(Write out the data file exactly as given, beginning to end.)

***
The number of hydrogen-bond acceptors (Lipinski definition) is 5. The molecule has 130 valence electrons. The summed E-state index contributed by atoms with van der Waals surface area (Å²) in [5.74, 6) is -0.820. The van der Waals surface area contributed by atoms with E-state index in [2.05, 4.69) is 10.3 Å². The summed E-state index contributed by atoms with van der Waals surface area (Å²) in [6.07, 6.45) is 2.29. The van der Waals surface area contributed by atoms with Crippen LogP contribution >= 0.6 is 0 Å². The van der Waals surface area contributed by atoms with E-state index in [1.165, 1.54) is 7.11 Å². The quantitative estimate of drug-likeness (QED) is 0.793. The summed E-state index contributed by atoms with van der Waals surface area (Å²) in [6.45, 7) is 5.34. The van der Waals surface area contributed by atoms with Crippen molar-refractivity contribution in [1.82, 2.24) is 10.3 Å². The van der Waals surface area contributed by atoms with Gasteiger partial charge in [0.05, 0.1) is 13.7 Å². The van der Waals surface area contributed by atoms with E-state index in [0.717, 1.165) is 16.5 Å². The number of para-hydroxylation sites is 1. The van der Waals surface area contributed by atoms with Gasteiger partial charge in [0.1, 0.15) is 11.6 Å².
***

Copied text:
The number of hydrogen-bond acceptors (Lipinski definition) is 5. The molecule has 130 valence electrons. The summed E-state index contributed by atoms with van der Waals surface area (Å²) in [5.74, 6) is -0.820. The van der Waals surface area contributed by atoms with E-state index in [2.05, 4.69) is 10.3 Å². The summed E-state index contributed by atoms with van der Waals surface area (Å²) in [6.07, 6.45) is 2.29. The van der Waals surface area contributed by atoms with Crippen LogP contribution >= 0.6 is 0 Å². The van der Waals surface area contributed by atoms with E-state index in [1.165, 1.54) is 7.11 Å². The quantitative estimate of drug-likeness (QED) is 0.793. The summed E-state index contributed by atoms with van der Waals surface area (Å²) in [6.45, 7) is 5.34. The van der Waals surface area contributed by atoms with Crippen molar-refractivity contribution in [1.82, 2.24) is 10.3 Å². The van der Waals surface area contributed by atoms with Gasteiger partial charge in [0.05, 0.1) is 13.7 Å². The van der Waals surface area contributed by atoms with E-state index in [0.717, 1.165) is 16.5 Å². The number of para-hydroxylation sites is 1. The van der Waals surface area contributed by atoms with Gasteiger partial charge in [0.1, 0.15) is 11.6 Å².